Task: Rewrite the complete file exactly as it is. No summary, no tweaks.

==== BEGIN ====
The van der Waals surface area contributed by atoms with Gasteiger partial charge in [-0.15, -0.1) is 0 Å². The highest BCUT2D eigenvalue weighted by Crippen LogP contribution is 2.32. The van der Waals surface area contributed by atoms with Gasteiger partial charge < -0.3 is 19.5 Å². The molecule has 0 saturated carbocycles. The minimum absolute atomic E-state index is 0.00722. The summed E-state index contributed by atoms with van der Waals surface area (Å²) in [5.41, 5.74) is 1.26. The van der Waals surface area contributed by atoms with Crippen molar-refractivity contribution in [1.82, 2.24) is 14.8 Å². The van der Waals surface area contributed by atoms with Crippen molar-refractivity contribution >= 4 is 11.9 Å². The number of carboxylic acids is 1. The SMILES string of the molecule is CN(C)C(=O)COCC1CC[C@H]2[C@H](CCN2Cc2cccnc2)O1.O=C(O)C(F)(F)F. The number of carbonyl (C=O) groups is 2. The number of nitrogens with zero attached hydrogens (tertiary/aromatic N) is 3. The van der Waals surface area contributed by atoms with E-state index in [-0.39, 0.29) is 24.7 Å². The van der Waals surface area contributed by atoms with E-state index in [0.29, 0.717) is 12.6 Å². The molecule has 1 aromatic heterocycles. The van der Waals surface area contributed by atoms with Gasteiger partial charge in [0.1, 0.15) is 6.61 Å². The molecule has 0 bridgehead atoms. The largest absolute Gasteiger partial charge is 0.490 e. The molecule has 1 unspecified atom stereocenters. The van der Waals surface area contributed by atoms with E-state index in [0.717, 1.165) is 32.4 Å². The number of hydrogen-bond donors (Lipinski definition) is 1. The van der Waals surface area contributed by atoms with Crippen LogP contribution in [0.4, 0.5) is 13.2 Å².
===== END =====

The van der Waals surface area contributed by atoms with Gasteiger partial charge in [-0.15, -0.1) is 0 Å². The highest BCUT2D eigenvalue weighted by Crippen LogP contribution is 2.32. The van der Waals surface area contributed by atoms with Gasteiger partial charge < -0.3 is 19.5 Å². The molecule has 0 saturated carbocycles. The minimum absolute atomic E-state index is 0.00722. The summed E-state index contributed by atoms with van der Waals surface area (Å²) in [5.41, 5.74) is 1.26. The van der Waals surface area contributed by atoms with Crippen molar-refractivity contribution in [1.82, 2.24) is 14.8 Å². The van der Waals surface area contributed by atoms with Crippen molar-refractivity contribution >= 4 is 11.9 Å². The number of carboxylic acids is 1. The SMILES string of the molecule is CN(C)C(=O)COCC1CC[C@H]2[C@H](CCN2Cc2cccnc2)O1.O=C(O)C(F)(F)F. The number of carbonyl (C=O) groups is 2. The number of nitrogens with zero attached hydrogens (tertiary/aromatic N) is 3. The van der Waals surface area contributed by atoms with E-state index in [-0.39, 0.29) is 24.7 Å². The van der Waals surface area contributed by atoms with E-state index in [0.29, 0.717) is 12.6 Å². The molecule has 1 aromatic heterocycles. The van der Waals surface area contributed by atoms with Gasteiger partial charge in [0.1, 0.15) is 6.61 Å². The molecule has 0 bridgehead atoms. The largest absolute Gasteiger partial charge is 0.490 e. The molecule has 1 unspecified atom stereocenters. The van der Waals surface area contributed by atoms with E-state index in [0.717, 1.165) is 32.4 Å². The number of hydrogen-bond donors (Lipinski definition) is 1. The van der Waals surface area contributed by atoms with Crippen LogP contribution in [0.4, 0.5) is 13.2 Å².